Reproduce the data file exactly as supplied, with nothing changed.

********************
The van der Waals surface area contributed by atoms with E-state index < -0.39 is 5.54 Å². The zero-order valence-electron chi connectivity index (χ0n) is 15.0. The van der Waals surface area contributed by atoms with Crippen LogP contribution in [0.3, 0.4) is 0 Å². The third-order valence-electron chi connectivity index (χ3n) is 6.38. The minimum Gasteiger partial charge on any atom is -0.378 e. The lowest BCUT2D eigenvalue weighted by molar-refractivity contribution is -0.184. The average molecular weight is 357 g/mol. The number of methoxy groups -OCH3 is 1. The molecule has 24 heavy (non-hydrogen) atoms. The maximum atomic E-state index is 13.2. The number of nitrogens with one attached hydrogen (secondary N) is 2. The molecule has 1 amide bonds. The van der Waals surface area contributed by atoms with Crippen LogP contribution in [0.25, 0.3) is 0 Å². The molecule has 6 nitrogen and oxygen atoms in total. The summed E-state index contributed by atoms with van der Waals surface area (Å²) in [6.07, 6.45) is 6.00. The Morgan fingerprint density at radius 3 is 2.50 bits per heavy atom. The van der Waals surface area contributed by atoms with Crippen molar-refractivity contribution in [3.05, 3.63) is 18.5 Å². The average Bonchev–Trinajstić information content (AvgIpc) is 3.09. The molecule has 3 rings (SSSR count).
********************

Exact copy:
The van der Waals surface area contributed by atoms with E-state index < -0.39 is 5.54 Å². The zero-order valence-electron chi connectivity index (χ0n) is 15.0. The van der Waals surface area contributed by atoms with Crippen LogP contribution in [0.3, 0.4) is 0 Å². The third-order valence-electron chi connectivity index (χ3n) is 6.38. The minimum Gasteiger partial charge on any atom is -0.378 e. The lowest BCUT2D eigenvalue weighted by molar-refractivity contribution is -0.184. The average molecular weight is 357 g/mol. The number of methoxy groups -OCH3 is 1. The molecule has 24 heavy (non-hydrogen) atoms. The maximum atomic E-state index is 13.2. The number of nitrogens with one attached hydrogen (secondary N) is 2. The molecule has 1 amide bonds. The van der Waals surface area contributed by atoms with Crippen LogP contribution in [0.25, 0.3) is 0 Å². The molecule has 6 nitrogen and oxygen atoms in total. The summed E-state index contributed by atoms with van der Waals surface area (Å²) in [6.07, 6.45) is 6.00. The Morgan fingerprint density at radius 3 is 2.50 bits per heavy atom. The van der Waals surface area contributed by atoms with Crippen molar-refractivity contribution in [3.05, 3.63) is 18.5 Å². The average Bonchev–Trinajstić information content (AvgIpc) is 3.09. The molecule has 3 rings (SSSR count).